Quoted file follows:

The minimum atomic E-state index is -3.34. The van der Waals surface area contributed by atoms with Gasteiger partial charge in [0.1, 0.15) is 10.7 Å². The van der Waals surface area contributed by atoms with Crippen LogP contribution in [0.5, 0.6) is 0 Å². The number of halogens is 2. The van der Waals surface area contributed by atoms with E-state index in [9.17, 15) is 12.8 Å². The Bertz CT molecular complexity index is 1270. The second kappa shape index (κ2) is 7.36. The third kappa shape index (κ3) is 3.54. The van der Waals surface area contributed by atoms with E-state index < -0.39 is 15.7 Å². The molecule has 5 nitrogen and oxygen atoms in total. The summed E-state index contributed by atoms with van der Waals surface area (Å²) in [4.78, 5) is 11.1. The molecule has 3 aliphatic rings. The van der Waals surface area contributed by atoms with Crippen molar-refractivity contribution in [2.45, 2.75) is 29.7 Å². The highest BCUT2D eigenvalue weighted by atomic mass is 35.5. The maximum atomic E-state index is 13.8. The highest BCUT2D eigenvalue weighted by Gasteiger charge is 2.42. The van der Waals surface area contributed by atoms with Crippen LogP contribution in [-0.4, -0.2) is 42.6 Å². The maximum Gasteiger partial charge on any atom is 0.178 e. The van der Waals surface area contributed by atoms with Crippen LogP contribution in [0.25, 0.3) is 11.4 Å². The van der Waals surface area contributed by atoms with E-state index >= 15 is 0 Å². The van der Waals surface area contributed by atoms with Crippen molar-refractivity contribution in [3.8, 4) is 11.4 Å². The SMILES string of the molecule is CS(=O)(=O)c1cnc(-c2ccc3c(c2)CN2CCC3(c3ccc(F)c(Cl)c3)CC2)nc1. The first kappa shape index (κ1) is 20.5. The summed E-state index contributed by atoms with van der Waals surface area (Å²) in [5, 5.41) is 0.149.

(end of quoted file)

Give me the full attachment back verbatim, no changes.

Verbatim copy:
The minimum atomic E-state index is -3.34. The van der Waals surface area contributed by atoms with Gasteiger partial charge in [0.1, 0.15) is 10.7 Å². The van der Waals surface area contributed by atoms with Crippen LogP contribution in [0.5, 0.6) is 0 Å². The number of halogens is 2. The van der Waals surface area contributed by atoms with E-state index in [9.17, 15) is 12.8 Å². The Bertz CT molecular complexity index is 1270. The second kappa shape index (κ2) is 7.36. The third kappa shape index (κ3) is 3.54. The van der Waals surface area contributed by atoms with E-state index < -0.39 is 15.7 Å². The molecule has 5 nitrogen and oxygen atoms in total. The summed E-state index contributed by atoms with van der Waals surface area (Å²) in [4.78, 5) is 11.1. The molecule has 3 aliphatic rings. The van der Waals surface area contributed by atoms with Crippen molar-refractivity contribution in [2.45, 2.75) is 29.7 Å². The highest BCUT2D eigenvalue weighted by atomic mass is 35.5. The maximum atomic E-state index is 13.8. The highest BCUT2D eigenvalue weighted by Gasteiger charge is 2.42. The van der Waals surface area contributed by atoms with Crippen LogP contribution in [-0.4, -0.2) is 42.6 Å². The maximum Gasteiger partial charge on any atom is 0.178 e. The van der Waals surface area contributed by atoms with Crippen LogP contribution in [0.25, 0.3) is 11.4 Å². The van der Waals surface area contributed by atoms with E-state index >= 15 is 0 Å². The van der Waals surface area contributed by atoms with Crippen molar-refractivity contribution in [3.8, 4) is 11.4 Å². The SMILES string of the molecule is CS(=O)(=O)c1cnc(-c2ccc3c(c2)CN2CCC3(c3ccc(F)c(Cl)c3)CC2)nc1. The first kappa shape index (κ1) is 20.5. The summed E-state index contributed by atoms with van der Waals surface area (Å²) in [5, 5.41) is 0.149.